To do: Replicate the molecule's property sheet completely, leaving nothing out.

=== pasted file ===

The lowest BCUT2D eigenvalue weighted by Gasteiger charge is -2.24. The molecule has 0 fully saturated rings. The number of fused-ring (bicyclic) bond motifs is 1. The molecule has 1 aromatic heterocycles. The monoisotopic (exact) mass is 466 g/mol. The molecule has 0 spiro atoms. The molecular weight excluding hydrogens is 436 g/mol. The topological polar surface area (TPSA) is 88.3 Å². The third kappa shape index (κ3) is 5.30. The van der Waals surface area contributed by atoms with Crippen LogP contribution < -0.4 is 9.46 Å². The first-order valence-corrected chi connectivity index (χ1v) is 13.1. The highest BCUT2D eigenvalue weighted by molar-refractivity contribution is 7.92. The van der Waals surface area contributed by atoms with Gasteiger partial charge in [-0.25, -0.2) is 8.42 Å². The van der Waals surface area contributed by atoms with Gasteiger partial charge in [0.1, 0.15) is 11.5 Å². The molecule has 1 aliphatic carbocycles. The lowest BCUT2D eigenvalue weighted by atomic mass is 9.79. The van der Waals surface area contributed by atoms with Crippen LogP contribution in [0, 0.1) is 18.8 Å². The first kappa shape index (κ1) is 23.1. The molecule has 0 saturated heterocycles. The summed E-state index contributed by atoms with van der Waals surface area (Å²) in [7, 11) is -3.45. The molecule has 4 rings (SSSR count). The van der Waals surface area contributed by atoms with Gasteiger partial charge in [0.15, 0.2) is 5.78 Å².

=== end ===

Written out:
The lowest BCUT2D eigenvalue weighted by Gasteiger charge is -2.24. The molecule has 0 fully saturated rings. The number of fused-ring (bicyclic) bond motifs is 1. The molecule has 1 aromatic heterocycles. The monoisotopic (exact) mass is 466 g/mol. The molecule has 0 spiro atoms. The molecular weight excluding hydrogens is 436 g/mol. The topological polar surface area (TPSA) is 88.3 Å². The third kappa shape index (κ3) is 5.30. The van der Waals surface area contributed by atoms with Crippen LogP contribution < -0.4 is 9.46 Å². The first-order valence-corrected chi connectivity index (χ1v) is 13.1. The highest BCUT2D eigenvalue weighted by molar-refractivity contribution is 7.92. The van der Waals surface area contributed by atoms with Gasteiger partial charge in [-0.25, -0.2) is 8.42 Å². The van der Waals surface area contributed by atoms with Gasteiger partial charge in [0.1, 0.15) is 11.5 Å². The molecule has 1 aliphatic carbocycles. The lowest BCUT2D eigenvalue weighted by atomic mass is 9.79. The van der Waals surface area contributed by atoms with Crippen LogP contribution in [0, 0.1) is 18.8 Å². The first kappa shape index (κ1) is 23.1. The molecule has 0 saturated heterocycles. The summed E-state index contributed by atoms with van der Waals surface area (Å²) in [7, 11) is -3.45. The molecule has 4 rings (SSSR count). The van der Waals surface area contributed by atoms with Gasteiger partial charge in [0.15, 0.2) is 5.78 Å².